In 2019, Dean Foods, which this year was acquired by Dairy Farmers of America, spent $52,900 on 4 biosimilars, well short of the $227,500 the company would have spent on 3 originator products. The carve-out was arranged through Vivio and enabled Dean Foods to sequester specialty drug costs and management so that savings could be achieved outside of the structure imposed by a pharmacy benefit manager (PBM) plan.
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Switching employees on expensive originators to biosimilars, generic drugs, and lower-cost therapeutic alternatives while also discontinuing experimental drugs generated $1.7 million in clinical savings (avoided therapy costs) for the former dairy company, the report said. But given all anticipated vs actual costs from the carve-out program, Dean Foods saved $4.35 million in 2019, according to the report. This includes supply chain savings.
There are several benefits to a carve-out PBM arrangement including options to carve out specialty pharmacy. The truth is if left to their own devices specialty pharmacies owned by PBMs, or independent, want to get the product out of the door and into the mail. When left unchecked, there is little chance it will pass up on filling a $15,000 prescription knowing full well a less costly therapeutic alternative is as effective. It is up to the plan sponsor to remove any conflict of interest.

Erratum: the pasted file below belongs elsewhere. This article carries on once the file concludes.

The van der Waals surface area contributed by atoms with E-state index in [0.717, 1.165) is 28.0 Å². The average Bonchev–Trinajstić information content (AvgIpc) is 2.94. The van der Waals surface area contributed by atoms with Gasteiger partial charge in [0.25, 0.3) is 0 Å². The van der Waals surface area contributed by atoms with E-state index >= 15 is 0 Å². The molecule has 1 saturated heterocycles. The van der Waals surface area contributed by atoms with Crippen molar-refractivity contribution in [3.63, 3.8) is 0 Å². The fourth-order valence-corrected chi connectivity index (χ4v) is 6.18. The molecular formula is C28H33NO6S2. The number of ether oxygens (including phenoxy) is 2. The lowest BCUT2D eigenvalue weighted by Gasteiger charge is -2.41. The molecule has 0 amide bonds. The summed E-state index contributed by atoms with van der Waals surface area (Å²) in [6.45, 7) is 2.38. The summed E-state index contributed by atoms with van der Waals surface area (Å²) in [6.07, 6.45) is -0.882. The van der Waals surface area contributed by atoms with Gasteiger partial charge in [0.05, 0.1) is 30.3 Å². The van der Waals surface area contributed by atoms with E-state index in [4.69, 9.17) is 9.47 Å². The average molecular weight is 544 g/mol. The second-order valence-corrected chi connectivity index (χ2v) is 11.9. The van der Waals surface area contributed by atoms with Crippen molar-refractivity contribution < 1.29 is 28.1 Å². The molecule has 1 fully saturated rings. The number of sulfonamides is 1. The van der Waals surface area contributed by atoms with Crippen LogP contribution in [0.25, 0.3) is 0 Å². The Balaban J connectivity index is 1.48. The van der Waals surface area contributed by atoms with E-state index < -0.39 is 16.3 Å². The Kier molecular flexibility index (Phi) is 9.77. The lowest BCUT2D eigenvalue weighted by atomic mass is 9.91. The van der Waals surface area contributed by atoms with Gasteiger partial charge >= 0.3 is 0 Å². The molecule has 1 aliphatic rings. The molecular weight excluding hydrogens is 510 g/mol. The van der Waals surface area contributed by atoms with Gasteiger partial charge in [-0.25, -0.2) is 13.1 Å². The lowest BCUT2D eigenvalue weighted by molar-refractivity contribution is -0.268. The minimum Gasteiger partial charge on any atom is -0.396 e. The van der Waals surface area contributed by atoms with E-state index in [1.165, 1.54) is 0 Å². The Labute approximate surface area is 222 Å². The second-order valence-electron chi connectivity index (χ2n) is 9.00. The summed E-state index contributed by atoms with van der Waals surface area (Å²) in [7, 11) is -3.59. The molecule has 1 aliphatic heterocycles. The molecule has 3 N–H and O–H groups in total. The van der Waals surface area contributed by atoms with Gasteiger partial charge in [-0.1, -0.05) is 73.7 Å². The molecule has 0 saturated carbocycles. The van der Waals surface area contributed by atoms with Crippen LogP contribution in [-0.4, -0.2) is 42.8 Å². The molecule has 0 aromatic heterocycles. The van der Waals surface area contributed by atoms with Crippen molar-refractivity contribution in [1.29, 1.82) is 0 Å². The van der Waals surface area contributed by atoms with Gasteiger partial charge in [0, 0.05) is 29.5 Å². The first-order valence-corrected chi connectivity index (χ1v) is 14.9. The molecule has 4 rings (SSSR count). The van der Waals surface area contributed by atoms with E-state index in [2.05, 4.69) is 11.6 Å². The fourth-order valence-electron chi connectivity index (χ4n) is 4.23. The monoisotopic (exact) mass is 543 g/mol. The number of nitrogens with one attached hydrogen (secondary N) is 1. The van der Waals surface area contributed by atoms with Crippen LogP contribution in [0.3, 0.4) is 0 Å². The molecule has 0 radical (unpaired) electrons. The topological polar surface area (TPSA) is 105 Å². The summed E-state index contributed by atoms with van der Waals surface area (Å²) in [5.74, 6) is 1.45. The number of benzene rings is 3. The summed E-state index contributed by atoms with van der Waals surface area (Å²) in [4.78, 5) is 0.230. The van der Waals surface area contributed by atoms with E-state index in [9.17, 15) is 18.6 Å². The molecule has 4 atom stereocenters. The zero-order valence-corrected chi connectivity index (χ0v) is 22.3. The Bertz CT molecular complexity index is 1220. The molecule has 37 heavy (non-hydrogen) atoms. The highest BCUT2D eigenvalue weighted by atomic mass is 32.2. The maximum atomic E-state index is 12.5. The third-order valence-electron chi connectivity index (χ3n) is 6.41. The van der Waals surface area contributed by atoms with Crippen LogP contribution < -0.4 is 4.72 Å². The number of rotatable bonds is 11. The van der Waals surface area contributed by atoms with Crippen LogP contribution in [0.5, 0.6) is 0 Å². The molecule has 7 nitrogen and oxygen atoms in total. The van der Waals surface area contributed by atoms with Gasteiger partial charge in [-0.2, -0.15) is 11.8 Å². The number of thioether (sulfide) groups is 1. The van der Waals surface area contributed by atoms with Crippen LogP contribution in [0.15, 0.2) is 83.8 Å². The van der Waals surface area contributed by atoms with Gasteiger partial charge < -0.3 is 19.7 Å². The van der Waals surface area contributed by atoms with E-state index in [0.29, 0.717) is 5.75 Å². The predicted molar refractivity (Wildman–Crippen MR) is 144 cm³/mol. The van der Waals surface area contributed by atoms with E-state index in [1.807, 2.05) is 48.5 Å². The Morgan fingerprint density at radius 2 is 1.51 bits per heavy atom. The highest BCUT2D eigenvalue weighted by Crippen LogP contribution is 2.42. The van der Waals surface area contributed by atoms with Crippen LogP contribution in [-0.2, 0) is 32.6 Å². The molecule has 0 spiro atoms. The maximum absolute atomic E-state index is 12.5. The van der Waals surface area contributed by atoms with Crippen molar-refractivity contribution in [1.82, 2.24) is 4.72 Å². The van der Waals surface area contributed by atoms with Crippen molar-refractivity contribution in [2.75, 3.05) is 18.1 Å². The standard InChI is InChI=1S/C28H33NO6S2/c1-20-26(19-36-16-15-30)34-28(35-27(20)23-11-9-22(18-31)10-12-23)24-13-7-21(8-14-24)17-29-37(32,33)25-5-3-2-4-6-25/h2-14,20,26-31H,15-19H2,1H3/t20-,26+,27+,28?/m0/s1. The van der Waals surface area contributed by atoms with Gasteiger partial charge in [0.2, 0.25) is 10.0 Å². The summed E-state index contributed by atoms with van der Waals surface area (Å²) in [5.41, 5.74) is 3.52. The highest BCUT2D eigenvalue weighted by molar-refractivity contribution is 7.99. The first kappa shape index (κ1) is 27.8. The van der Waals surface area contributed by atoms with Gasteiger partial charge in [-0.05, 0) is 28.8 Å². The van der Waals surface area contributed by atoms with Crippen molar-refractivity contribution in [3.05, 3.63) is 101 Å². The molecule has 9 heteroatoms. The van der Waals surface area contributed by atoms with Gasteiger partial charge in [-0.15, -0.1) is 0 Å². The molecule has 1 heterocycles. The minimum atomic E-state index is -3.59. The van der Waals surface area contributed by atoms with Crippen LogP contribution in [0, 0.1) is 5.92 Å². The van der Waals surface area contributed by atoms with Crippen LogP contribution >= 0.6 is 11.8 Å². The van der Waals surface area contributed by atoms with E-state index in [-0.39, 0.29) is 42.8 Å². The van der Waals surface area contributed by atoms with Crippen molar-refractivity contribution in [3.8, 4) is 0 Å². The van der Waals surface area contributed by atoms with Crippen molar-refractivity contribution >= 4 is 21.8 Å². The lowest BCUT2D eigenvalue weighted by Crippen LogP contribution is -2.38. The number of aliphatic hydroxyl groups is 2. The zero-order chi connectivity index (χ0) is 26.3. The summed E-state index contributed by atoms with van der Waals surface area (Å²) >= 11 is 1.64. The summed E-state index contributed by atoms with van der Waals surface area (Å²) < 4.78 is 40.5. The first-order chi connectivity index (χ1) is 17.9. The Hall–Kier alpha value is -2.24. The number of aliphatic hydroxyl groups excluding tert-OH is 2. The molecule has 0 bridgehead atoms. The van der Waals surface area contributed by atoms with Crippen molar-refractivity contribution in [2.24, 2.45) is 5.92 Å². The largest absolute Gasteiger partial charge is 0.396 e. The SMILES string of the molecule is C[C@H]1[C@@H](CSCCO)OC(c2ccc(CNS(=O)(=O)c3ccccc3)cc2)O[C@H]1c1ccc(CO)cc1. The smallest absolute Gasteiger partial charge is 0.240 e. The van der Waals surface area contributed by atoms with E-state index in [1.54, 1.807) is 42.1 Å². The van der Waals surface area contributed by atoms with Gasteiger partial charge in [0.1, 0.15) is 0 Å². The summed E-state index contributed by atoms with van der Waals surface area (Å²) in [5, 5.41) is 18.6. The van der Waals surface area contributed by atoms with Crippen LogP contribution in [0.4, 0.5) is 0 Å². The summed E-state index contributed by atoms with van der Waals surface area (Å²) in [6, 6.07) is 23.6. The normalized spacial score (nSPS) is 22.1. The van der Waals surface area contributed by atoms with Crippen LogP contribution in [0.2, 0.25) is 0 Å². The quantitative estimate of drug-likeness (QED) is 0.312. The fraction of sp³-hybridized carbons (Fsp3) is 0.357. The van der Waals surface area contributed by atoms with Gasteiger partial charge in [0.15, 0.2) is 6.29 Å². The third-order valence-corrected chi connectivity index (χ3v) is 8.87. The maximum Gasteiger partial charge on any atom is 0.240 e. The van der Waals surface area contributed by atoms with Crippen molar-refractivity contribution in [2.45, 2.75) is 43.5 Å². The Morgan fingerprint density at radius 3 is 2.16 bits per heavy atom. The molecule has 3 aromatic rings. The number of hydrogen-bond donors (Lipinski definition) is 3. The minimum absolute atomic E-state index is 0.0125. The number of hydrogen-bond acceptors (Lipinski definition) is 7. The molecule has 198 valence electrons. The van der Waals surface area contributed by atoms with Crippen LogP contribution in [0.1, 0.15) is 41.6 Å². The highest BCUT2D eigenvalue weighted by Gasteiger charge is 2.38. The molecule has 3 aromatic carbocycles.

Benefits of a carve-in PBM arrangement such as population health management can make life easier. When all the data is under one roof it goes without saying life is easier compared to bringing in a third-party. However, plan sponsors have to be careful though what you give up in exchange for “easier.” With carve-in arrangements plan sponsors can lose flexibilty and control of benefit design, formulary management and even forgo rebate dollars. Of course, no carved-in PBM will tell you this is going to happen just read between the lines.
Vivio said in the report it achieves savings by seeking out lowest-cost drug suppliers, passing 100% of rebates to its customers, and taking advantage of manufacturer discounts. It said that “typically, 15% of prescribed specialty drugs have lower-cost therapeutic equivalents alternatives such as biosimilars, generics, and less-costly branded drugs.”